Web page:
After hard work between the Federal Commission for the Protection against Sanitary Risks (Cofepris) and the newly named Goal, were removed in the last three months 11,200 pieces of publications related to advertising and sales of medical devices that do not have authorization.

According to a joint statement, the strategy of the specialized team of Cofepris dedicated to digital monitoring reports to Meta the non-compliance with sanitary regulations that it finds on the platform with respect to the advertising of products with unproven therapeutic attributions and misleading food supplements. .

In the same statement, Mark Zuckerberg’s company detailed that the sale and dissemination of these unregulated drugs, including medical products that claim to prevent Covid-19 is not allowed on the famous social network Facebook.

Meta explained that to carry out this operation it was supported by proactive detection technology, in a team of more than 40 thousand security specialists, user reports and collaboration with organizations and institutions such as Cofepris for the detection and elimination of all this content that flooded the social network that has an approximate of 2,700 million monthly active users.

For its part, the holder of the Cofepris Sanitary Operation Commission, Bertha Alcalde Luján, explained that “verification actions in social networks and the Internet are a priority, since they allow complementing the surveillance activities carried out in the field by federal verifiers and expand the capabilities of detecting health risks.”

Mayor Luján also celebrated the creation of the Cofepris Digital Health Surveillance Center, which explained that “one of its objectives will be to strengthen monitoring and video inspections.”

In that same order, the manager of Meta Public Policies for Mexico, Salomon Woldenberg Esperon commented that “the whole with Cofepris has been especially relevant during the pandemic, due to the emerging needs derived from this health crisis.” He also added that “they have allowed them to expand their integrity efforts, as well as to better understand the way in which those who seek to take advantage of an emergency operate and act in a timely manner on offending content, pages and profiles.”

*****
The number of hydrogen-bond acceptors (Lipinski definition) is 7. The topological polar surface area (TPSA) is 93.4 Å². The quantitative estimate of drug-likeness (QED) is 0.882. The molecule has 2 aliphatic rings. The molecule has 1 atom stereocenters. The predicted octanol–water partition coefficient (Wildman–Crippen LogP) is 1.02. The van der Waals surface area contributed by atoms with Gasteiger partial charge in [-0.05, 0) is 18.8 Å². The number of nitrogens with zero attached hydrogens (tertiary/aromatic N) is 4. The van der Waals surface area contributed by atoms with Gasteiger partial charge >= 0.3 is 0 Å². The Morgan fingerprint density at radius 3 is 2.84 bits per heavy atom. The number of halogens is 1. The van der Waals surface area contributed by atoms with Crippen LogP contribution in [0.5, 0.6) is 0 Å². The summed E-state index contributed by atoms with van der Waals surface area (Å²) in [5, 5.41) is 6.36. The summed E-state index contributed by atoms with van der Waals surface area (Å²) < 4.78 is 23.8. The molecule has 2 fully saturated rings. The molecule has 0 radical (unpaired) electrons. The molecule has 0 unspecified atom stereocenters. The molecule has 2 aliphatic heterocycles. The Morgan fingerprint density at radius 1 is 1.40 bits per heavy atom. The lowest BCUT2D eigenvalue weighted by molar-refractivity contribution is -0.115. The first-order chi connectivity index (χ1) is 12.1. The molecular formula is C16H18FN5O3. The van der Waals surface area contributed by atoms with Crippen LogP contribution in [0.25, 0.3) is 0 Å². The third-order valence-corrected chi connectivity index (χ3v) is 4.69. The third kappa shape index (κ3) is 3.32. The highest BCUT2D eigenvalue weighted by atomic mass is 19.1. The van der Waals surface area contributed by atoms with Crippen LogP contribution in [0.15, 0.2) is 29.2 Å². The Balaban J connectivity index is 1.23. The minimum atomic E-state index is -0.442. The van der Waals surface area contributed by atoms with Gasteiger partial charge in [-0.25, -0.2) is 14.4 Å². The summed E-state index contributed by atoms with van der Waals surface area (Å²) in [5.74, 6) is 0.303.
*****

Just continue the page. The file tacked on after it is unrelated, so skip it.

These are the recommendations developed by Meta and Cofepris to avoid online fraud in the sale of drugs or unregulated medical services:

  • Report the sale of alleged drugs or unregulated medical services, including treatments that claim to cure or prevent COVID-19, to Meta and making a complaint to the health authority.
  • Be wary of Facebook pages and Instagram profiles that claim to represent large companies, but are not verified with a blue badge.
  • Be careful with accounts or people that lead to an off-platform site. If they do, always double check the URL.
  • Avoid purchasing products that are advertised without an identifiable Cofepris advertising authorization number.
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After the start of the pandemic in 2020, the various social networks and institutions have continued to monitor and punish misleading content regarding the coronavirus. The World Health Organization (WHO) has been one of the main institutions in the world to make calls to warn about the spread of false information around Covid-19 and thus protect people from having reliable content about it pandemic that affects the whole world.

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